For example, he fell short of pleasing everyone this year when he conducted his review, a sort of mini-royal commission, of postsecondary education in Ontario. Public meetings were raucous and passions often steamy. But Mr. Rae made it a civil dialogue. He knew how to handle a crowd. He knew how to listen.
And the families of the victims of the Air-India explosion -- angered by the failed criminal prosecution and the government's refusal to establish a public inquiry into the case -- came away from their first meeting with Mr. Rae acknowledging that they felt he had listened to them. He had tears in his eyes.
Robert Keith Rae grew up all over the world as a diplomat's son. He enrolled at University of Toronto and became best friends, and engaged in student politics with, another diplomat's son, the public intellectual Michael Ignatieff.
He met Arlene Perly in the offices of the student newspaper; the two married a decade and several intervening romances later. He won a Rhodes Scholarship and went to Oxford. He discovered political purpose and direction working in a social housing project in England. He returned to University of Toronto and entered law school.
In a 1978 by-election, at the age of 30, he was elected NDP member of Parliament for the Toronto riding of Broadview-Greenwood. He served as the party's finance critic until he resigned his federal seat in 1982, having been recruited by Stephen Lewis to lead the Ontario party. To everyone's surprise, including his own, he became premier in November, 1990. Legend has it that he called Mr. Ignatieff on election night and said, "You'll never guess what just happened," and broke into uncontrolled laughter.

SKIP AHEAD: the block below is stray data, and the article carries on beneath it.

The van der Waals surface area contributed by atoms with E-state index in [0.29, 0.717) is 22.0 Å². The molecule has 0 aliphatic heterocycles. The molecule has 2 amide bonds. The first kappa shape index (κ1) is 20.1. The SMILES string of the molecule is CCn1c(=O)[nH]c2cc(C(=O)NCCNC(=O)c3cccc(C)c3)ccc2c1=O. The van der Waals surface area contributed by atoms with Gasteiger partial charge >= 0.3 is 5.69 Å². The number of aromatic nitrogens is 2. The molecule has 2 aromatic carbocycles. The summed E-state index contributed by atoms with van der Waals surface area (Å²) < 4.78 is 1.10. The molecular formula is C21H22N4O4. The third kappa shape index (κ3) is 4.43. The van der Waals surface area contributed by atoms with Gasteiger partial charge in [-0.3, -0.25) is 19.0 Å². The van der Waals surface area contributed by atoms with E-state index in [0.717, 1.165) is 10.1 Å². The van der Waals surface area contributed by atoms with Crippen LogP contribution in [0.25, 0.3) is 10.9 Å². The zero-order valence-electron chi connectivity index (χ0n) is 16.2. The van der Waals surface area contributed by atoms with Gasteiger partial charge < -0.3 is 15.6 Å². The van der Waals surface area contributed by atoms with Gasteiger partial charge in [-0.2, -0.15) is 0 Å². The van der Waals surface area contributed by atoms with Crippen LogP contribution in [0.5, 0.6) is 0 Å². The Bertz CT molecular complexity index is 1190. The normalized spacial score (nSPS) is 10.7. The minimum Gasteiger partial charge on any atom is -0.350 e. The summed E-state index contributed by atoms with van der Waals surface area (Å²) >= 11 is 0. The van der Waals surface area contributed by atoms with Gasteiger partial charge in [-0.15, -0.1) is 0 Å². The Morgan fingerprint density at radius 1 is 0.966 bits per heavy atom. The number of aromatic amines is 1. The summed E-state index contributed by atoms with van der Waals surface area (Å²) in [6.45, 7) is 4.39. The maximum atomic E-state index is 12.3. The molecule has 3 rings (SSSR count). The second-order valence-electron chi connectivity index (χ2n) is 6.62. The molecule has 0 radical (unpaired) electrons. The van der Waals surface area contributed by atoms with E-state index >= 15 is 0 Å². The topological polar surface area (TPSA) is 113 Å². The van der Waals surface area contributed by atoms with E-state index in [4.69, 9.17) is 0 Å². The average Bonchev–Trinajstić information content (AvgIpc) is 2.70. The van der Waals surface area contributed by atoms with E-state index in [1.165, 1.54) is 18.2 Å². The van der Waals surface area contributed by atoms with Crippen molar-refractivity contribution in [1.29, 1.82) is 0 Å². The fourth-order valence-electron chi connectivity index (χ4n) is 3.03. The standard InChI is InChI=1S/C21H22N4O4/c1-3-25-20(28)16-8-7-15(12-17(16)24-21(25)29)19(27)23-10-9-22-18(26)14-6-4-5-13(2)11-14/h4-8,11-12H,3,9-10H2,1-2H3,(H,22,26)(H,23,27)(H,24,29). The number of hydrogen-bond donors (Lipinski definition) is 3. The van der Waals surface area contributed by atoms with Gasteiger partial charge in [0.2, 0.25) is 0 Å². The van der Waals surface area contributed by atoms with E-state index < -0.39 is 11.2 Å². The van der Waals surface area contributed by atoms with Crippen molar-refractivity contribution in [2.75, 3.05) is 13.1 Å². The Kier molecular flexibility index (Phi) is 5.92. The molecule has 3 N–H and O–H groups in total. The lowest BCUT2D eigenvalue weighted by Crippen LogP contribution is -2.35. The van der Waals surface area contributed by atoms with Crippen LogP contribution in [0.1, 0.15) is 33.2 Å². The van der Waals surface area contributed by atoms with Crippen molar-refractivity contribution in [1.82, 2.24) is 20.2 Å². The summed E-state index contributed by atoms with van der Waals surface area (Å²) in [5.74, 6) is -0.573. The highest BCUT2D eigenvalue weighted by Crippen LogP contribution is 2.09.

The period of his administration coincided with the province's worst economic downturn since the Great Depression. It also, as Toronto Star political columnist Thomas Walkom wrote in his critical and best-selling 1994 book Rae Days: The Rise and Follies of the NDP, marked a defining moment in Canadian politics: the "Rae experiment" in reinventing democratic socialism, at a time when the left around the planet was free-falling out of fashion.
What Mr. Walkom described as the Rae government's betrayal of "the hopes of all those who fought for and believed in the alternative to the orthodoxy of the Liberals and Conservatives, the banks, the Business Council on National Issues and the editorial board of The Globe and Mail" -- and Bob Rae called political pragmatism in the face of tough times -- resulted in a tumultuous half-decade of public management and internal bleeding the NDP has yet to stanch fully.